Taunton (+ secondary)
All teachers had co-constructed process success criteria for transferable skills. These are now stuck in children’s books at the ends of lessons. They have more ownership of the criteria. Success criteria are written on A3 sheets and put onto the working walls. Children refer to them constantly.
One teacher has different success criteria for different ways of solving a maths problem – children then choose which way works for them.
All teachers were unpicking criteria from high quality examples to raise children’s understanding of quality. One teacher had split the question into 2: What makes it good?
What makes it correct? Children now know what to aim for.
Different success criteria were co-constructed for the different text types. Deconstructing and analysing texts made it clear what should be included. This has led to greater motivation.
One teacher had an editing table, which children rotate to, where children’s needs are met and their writing is improved.
All teachers were now asking children to write titles in their books rather than the long LI. This has made their attitude to the lesson much better. One teacher was dismayed that the school’s policy was to differentiate the success criteria which she felt was holding children back.
Some teachers were limiting the success criteria to 3 things in English to give more clarity and focus.
One teacher described co-constructing a graph by careful questioning to draw out the criteria. This gave ownership to the children and they were then able to use these to self-evaluate and peer assess.
Making deliberate mistakes when modelling the success criteria was useful in giving students clarity.
Two teachers now ask children to write a title in their books instead of the long learning intention. This is good to see if the children know what they are learning about.
All had decontextualized learning intentions for skill – with a week-long learning intention taking the criteria daily. Transferrable skills can be linked.
All had co-constructed success criteria using good and bad examples, 3 examples of varying quality which all achieve in different ways, so the analysis helps they see what excellence looks like but also how the success criteria techniques in writing are just tools and they have to go beyond simply including these. Children are able to be more selective of what they are going to choose from the success criteria.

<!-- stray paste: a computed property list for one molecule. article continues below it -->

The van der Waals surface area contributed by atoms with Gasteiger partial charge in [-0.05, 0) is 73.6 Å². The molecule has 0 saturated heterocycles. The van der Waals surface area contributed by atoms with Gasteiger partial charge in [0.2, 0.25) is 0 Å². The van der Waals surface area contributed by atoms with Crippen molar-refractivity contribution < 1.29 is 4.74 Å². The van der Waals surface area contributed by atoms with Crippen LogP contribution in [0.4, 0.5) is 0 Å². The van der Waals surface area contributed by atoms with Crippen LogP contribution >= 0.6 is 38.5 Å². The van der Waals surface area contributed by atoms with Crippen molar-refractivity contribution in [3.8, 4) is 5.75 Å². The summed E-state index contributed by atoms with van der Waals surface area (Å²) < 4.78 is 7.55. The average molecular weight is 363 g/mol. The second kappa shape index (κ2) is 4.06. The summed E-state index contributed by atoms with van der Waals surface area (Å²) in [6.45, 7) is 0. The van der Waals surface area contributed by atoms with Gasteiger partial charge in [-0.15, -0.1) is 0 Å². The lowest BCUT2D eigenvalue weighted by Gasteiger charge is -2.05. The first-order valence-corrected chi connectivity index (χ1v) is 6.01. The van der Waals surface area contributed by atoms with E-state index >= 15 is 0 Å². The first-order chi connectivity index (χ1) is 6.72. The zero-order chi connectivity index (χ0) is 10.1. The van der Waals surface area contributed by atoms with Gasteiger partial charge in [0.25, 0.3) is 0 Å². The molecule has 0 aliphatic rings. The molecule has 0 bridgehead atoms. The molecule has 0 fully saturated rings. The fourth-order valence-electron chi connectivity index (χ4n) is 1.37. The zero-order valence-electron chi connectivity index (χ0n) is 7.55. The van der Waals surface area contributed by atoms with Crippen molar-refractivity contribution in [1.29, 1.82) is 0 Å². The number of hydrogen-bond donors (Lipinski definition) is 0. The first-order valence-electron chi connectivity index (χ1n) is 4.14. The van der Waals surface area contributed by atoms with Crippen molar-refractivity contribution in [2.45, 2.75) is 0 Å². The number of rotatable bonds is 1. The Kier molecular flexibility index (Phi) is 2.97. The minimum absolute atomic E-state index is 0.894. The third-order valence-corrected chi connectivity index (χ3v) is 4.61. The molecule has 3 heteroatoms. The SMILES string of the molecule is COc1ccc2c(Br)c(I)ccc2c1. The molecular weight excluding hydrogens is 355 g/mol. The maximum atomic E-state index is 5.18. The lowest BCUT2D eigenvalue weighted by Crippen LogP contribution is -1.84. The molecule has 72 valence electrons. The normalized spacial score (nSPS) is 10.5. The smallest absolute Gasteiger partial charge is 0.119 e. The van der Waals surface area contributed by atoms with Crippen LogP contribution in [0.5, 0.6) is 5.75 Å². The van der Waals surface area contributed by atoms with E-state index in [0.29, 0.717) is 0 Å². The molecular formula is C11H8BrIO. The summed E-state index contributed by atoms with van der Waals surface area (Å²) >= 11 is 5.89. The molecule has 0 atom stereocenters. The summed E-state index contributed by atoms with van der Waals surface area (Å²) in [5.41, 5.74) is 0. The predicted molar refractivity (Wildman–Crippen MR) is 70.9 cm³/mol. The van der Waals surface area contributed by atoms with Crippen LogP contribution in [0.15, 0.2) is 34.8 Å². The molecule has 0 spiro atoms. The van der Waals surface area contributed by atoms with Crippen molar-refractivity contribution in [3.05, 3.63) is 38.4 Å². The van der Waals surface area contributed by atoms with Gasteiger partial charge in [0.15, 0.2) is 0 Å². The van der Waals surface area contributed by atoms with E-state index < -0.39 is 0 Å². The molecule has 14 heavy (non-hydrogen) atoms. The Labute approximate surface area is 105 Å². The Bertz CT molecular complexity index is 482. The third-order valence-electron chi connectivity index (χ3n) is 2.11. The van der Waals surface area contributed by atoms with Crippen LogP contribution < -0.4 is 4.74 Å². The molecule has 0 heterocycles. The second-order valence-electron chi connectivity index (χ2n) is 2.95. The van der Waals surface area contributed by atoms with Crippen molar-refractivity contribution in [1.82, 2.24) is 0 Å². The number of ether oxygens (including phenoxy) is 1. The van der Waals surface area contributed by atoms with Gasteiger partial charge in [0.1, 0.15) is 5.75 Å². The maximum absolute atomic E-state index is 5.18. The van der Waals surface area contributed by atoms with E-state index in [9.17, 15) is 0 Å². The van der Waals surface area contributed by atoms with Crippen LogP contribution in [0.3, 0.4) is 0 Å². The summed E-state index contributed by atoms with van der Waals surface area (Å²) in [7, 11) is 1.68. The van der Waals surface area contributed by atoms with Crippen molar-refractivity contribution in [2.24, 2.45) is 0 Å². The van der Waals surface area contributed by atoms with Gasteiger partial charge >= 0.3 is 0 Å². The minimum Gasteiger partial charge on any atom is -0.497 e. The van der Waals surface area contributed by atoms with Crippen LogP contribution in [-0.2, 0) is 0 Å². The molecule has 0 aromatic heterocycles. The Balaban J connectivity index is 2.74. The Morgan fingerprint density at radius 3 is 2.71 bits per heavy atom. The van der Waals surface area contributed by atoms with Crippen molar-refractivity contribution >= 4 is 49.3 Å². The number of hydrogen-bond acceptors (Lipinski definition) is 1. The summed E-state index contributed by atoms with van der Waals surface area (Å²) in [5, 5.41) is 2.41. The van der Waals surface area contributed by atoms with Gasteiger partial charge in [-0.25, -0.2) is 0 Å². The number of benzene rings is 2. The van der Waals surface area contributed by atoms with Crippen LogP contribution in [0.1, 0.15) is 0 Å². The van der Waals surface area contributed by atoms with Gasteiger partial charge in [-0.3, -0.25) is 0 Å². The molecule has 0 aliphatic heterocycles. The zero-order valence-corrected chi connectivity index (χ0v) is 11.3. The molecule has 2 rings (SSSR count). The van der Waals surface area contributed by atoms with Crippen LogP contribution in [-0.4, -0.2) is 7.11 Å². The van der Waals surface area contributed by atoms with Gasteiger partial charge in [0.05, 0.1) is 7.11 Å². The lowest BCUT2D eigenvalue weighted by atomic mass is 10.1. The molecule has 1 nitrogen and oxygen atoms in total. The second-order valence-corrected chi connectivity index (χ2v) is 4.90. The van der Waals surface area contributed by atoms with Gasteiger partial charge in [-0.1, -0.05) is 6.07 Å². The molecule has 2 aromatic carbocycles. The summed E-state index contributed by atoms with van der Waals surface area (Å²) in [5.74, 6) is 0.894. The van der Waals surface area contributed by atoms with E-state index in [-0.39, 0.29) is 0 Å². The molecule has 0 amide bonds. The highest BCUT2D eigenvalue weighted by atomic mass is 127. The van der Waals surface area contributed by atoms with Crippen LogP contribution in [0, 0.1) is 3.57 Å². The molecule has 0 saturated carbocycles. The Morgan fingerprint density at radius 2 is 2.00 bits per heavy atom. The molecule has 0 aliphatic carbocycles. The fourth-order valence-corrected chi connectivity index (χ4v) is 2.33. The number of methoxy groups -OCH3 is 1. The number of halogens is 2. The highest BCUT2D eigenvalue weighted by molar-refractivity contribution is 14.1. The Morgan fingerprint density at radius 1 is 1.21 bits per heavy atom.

Asking children how they want their reader to feel when they write has added to their quality. Focusing on the impact before they write and following and choosing success criteria has had a huge impact on the quality of their writing.
I use two pieces of writing, one which meets the success criteria only and is quite basic, and the other which is more detailed and includes excellence. Children then use a poster (generated by the class) with what to check for.
We use S success criteria (have I met this?)
E excellence (have I included this?)
M myself (proof read to myself)
P edit (my partner and I edit together)
Teachers had reduced the words of the LI in children’s books which had quickened the pace.
Model texts had been used to co-construct success criteria which engages the children and reinforces the LI. They can also now see that there are different ways a piece of writing can be good.
Giving a bad example to analyse pre-empts the mistakes children might make.
Asking children to find evidence of the success criteria had stopped them just ticking them off and made sure they understood.
Some teachers said ‘We are going to’ rather than calling it the learning intention.
Co-constructing meant that children were more likely to remember the criteria and recognise what is needed in their work.
Easing the Cognitive Load
All teachers are using working walls to give children more references and retrieval.
Instead of printing off PP slides, it was felt that jotters were more appropriate for the environment (less wasted paper).
Silent modelling something new caused silence in the whole class, very focused with more time for children to take in the task. This has had a huge impact on children’s learning.
Taking notes – children who struggled to be engaged were now much more focused. Children were keen to write notes and have taken pride in this.